Korean cooking made simple

Caroline Hwang
Caroline Hwang

Caroline Hwang is out to prove cooking Korean food is not complicated or difficult.

Korean cuisine has been identified as one of the up-and-coming food trends of the past few years, especially as the craze for fermented foods - a cornerstone of the cuisine - gathers pace.

Last year, The New Zealand Herald reported that Korean food retailers and some mainstream supermarkets were reporting sales increases of up to 300% for Korean food products over the past two years.

Hwang grew up in the heart of Koreatown in Los Angeles and her love of cooking came from her grandmother, who looked after her and her brother while her parents were at work.

Despite her love of cooking, she went to art school and became an illustrator, but her passion for food and cooking eventually won over and she began working in kitchens, running an underground supper club and eventually moving into food styling.

This book is her endeavour to show Korean food is the easiest cuisine to cook. All it requires is a few ingredients - salted fermented shrimp, sake, brown rice syrup, Korean dried red pepper flakes and paste, dried seaweed and dried radishes - to get started, she says.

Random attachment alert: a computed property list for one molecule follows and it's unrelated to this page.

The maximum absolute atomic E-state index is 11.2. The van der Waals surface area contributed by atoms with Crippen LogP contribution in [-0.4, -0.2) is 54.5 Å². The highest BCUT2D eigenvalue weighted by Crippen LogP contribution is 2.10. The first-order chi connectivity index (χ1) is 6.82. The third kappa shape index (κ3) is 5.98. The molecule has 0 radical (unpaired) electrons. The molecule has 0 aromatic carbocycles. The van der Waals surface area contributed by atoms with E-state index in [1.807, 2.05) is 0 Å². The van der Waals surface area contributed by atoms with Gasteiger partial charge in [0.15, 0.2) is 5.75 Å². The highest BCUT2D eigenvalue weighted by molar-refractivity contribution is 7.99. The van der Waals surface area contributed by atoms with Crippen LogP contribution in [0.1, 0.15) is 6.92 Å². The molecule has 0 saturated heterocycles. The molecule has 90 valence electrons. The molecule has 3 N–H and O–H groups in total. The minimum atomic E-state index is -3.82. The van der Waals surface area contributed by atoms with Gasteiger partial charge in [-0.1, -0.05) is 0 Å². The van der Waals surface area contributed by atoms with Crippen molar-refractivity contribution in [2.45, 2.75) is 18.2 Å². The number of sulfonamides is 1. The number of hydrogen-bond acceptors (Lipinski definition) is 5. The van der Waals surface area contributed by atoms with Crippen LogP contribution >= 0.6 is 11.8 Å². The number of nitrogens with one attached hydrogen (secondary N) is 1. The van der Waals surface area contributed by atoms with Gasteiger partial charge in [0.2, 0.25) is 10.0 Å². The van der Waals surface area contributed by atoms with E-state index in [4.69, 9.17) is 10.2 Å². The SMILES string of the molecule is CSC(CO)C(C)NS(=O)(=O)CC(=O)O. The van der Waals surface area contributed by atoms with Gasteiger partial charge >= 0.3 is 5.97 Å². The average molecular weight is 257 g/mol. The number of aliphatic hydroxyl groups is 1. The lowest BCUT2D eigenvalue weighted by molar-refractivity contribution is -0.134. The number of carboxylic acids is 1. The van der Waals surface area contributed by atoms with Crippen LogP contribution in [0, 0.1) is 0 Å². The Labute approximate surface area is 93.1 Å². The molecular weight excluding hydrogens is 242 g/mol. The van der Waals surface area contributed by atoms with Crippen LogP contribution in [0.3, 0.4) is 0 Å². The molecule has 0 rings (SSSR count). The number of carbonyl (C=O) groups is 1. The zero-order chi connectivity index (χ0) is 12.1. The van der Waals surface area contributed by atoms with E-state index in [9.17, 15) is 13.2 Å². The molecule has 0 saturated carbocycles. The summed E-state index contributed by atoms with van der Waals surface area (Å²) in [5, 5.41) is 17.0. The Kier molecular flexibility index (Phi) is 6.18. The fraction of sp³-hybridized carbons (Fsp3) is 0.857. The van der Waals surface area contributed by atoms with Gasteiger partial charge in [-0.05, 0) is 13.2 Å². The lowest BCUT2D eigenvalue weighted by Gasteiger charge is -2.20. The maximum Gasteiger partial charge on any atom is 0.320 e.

"Once the pantry and fridge has been filled, you should be ready to go."

She explains how Koreans often serve food saying "please eat well" as health is of the utmost importance to Koreans and eating well goes hand in hand with that.

Eating is also a communal experience with "banchan", the small dishes served at every meal, meant to be shared, as are the mains.

"The dishes are all meant to be eaten together, with no serving utensils, just personal chopsticks and spoons dipping into the communal pot."

Her book contains recipes for many of the banchan found in Korean restaurants and also for shop-bought treats, such as melon ice lollies or  mochi filled with red bean paste, but without the additives found in bought products.

"For some dishes all it takes is a little marinating and grilling, such as the ever-popular Korean barbecue dishes like galbi [marinated short ribs] while others are a one-pot meal, like soondubu [soft tofu stew] or kimchijigae [kimchi stew]."

There is also a step-by-step guide to kimchi as well as easy snacks, dosirak, like kimbap (rice rolls with vegetables).

The book aims to leave the reader nourished and ending their meal saying what Koreans say when they are done with a meal, "thank you so much. I have eaten very well."

 

Quick kimchi